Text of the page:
This method works great!

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    Fantastic info from everyone, I really appreciate all the info!

    I really like the leapfrogging idea, particularly when the fiance goes!

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    One of the first things I learned on my own when I started guiding was the importance of shuttling meat. It's almost like the tortoise and the hare scenario.... If you try and pack a large load a long distance it can finish you, but you can haul smaller loads all day long. Reason being, for me anyway, is that once you drop that first load, you take a nice leisurely walk back to the kill and it rejuvenates you to a point that you are ready to haul another load.

    But first and foremost, I always moved all the meat and trophy a good distance away from the kill site before I even started to shuttle any meat....
    Sheep hunting...... the pain goes away, but the stupidity remains...!!!

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    All I can say is good on you guys for being as to leapfrog moose. I wouldn't do it on a bet.. It's all all I can do to get a quarter in my pack and on my back let alone to do every couple of hundred yards or so. I put a quarter on by back and take it out. I like to get in and get it done.. On a sheep hunt I can see some possible benefits but never on a moose...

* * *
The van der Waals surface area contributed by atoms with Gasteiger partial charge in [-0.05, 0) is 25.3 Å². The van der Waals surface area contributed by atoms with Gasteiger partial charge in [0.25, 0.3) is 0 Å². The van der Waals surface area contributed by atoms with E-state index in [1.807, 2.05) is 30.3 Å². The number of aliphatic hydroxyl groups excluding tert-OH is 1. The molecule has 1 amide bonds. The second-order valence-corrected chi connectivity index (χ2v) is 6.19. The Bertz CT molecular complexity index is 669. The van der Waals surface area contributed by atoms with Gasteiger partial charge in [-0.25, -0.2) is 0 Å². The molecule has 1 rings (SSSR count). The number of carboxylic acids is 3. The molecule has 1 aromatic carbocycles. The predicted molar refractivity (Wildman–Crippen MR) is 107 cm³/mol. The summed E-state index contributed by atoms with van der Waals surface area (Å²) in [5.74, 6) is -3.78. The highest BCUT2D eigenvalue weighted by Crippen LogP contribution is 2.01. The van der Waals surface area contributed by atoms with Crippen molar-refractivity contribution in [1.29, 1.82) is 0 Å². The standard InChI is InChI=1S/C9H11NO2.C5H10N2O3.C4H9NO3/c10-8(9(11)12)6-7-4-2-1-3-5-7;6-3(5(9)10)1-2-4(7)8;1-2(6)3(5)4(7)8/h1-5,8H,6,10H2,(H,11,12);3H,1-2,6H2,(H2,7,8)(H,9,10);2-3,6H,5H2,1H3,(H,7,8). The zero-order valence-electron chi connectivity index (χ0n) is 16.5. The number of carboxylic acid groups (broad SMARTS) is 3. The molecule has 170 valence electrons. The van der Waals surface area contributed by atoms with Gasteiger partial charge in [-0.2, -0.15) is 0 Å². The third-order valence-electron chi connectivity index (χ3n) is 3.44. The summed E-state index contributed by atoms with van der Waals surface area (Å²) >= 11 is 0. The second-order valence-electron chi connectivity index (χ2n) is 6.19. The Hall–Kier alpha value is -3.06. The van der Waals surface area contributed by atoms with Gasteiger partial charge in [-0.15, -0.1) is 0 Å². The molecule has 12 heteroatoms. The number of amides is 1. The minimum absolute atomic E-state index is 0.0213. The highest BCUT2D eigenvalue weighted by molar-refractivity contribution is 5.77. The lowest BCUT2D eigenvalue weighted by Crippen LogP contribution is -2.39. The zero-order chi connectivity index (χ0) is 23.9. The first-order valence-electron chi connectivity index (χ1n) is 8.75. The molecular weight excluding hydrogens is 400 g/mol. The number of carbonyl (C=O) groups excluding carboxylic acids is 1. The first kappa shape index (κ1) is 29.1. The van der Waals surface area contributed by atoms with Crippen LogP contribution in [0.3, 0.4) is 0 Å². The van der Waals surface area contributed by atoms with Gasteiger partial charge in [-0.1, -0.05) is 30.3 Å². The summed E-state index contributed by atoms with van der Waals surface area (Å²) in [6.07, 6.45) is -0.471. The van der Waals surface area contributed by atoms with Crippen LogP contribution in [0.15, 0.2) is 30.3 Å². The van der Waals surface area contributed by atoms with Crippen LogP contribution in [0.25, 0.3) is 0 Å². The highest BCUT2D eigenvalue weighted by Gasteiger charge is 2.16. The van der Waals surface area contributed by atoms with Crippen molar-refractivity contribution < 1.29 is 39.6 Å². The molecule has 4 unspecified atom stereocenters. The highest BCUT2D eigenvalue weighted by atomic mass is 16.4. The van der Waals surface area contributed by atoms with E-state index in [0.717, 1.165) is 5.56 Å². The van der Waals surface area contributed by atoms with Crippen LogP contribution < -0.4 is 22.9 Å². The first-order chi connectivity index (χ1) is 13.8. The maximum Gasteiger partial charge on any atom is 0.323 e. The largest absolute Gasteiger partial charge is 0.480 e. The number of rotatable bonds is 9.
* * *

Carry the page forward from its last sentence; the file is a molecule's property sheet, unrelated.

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    Quote Originally Posted by Bear View Post
    All I can say is good on you guys for being as to leapfrog moose. I wouldn't do it on a bet.. It's all all I can do to get a quarter in my pack and on my back let alone to do every couple of hundred yards or so. I put a quarter on by back and take it out. I like to get in and get it done.. On a sheep hunt I can see some possible benefits but never on a moose...
    Hmmmmm.......interesting, I never did it on sheep, but did most the time on moose...... Of course it always depended on how the terrain was and how far the pack. If not needed, then I wouldn't. And I never shuttled only a couple hundred yards....
    Sheep hunting...... the pain goes away, but the stupidity remains...!!!

  20. #20
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    I've left all or part of an animal over night a few times. Only had a bear come in once. I killed a moose by myself late in the afternoon. Completely dark by the time I finished quartering it up. I got 1 load out by myself in the dark. Went back with a friend the following day for the rest. The carcass had been covered up by a grizz. The kill site was in the middle of a couple year old burn. No trees close by to hang meat in, so my game bags with the rest of my meat were just laid out across a couple logs about 10 yards from the gut pile. Bear never touched them. We didn't have to pack too far, so we didn't shuttle. It is a good way to do it, though.